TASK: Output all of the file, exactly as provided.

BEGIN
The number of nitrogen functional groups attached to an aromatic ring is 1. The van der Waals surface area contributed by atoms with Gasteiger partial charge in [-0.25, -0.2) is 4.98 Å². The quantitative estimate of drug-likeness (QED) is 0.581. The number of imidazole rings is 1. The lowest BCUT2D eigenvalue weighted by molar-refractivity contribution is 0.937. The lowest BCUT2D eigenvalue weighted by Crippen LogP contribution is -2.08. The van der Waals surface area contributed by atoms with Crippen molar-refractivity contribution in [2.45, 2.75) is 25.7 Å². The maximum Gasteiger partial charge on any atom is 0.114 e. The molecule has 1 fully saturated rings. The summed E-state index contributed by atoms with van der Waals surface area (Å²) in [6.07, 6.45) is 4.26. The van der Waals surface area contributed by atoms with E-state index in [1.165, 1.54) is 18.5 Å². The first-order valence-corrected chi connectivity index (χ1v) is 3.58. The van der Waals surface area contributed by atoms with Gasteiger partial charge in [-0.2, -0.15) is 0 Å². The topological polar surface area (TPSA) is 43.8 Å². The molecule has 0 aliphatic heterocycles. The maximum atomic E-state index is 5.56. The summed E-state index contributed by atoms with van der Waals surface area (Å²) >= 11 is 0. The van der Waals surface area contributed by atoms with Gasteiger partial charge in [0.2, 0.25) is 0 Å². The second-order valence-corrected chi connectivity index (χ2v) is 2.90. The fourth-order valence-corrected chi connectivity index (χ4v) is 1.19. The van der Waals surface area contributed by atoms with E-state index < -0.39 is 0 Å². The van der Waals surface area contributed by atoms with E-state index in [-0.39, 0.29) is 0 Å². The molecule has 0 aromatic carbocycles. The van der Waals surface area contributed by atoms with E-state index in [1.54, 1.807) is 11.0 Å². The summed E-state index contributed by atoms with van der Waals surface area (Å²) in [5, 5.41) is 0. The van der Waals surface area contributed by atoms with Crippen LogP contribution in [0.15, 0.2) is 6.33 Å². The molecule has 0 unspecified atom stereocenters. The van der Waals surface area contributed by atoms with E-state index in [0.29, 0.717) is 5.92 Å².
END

The number of nitrogen functional groups attached to an aromatic ring is 1. The van der Waals surface area contributed by atoms with Gasteiger partial charge in [-0.25, -0.2) is 4.98 Å². The quantitative estimate of drug-likeness (QED) is 0.581. The number of imidazole rings is 1. The lowest BCUT2D eigenvalue weighted by molar-refractivity contribution is 0.937. The lowest BCUT2D eigenvalue weighted by Crippen LogP contribution is -2.08. The van der Waals surface area contributed by atoms with Crippen molar-refractivity contribution in [2.45, 2.75) is 25.7 Å². The maximum Gasteiger partial charge on any atom is 0.114 e. The molecule has 1 fully saturated rings. The summed E-state index contributed by atoms with van der Waals surface area (Å²) in [6.07, 6.45) is 4.26. The van der Waals surface area contributed by atoms with E-state index in [1.165, 1.54) is 18.5 Å². The first-order valence-corrected chi connectivity index (χ1v) is 3.58. The van der Waals surface area contributed by atoms with Gasteiger partial charge in [-0.2, -0.15) is 0 Å². The topological polar surface area (TPSA) is 43.8 Å². The molecule has 0 aliphatic heterocycles. The maximum atomic E-state index is 5.56. The summed E-state index contributed by atoms with van der Waals surface area (Å²) >= 11 is 0. The van der Waals surface area contributed by atoms with Gasteiger partial charge in [0.2, 0.25) is 0 Å². The second-order valence-corrected chi connectivity index (χ2v) is 2.90. The fourth-order valence-corrected chi connectivity index (χ4v) is 1.19. The van der Waals surface area contributed by atoms with E-state index < -0.39 is 0 Å². The van der Waals surface area contributed by atoms with E-state index in [-0.39, 0.29) is 0 Å². The molecule has 0 aromatic carbocycles. The van der Waals surface area contributed by atoms with E-state index in [1.54, 1.807) is 11.0 Å². The summed E-state index contributed by atoms with van der Waals surface area (Å²) in [5, 5.41) is 0. The van der Waals surface area contributed by atoms with Crippen LogP contribution in [0.15, 0.2) is 6.33 Å². The molecule has 0 unspecified atom stereocenters. The van der Waals surface area contributed by atoms with E-state index in [0.29, 0.717) is 5.92 Å².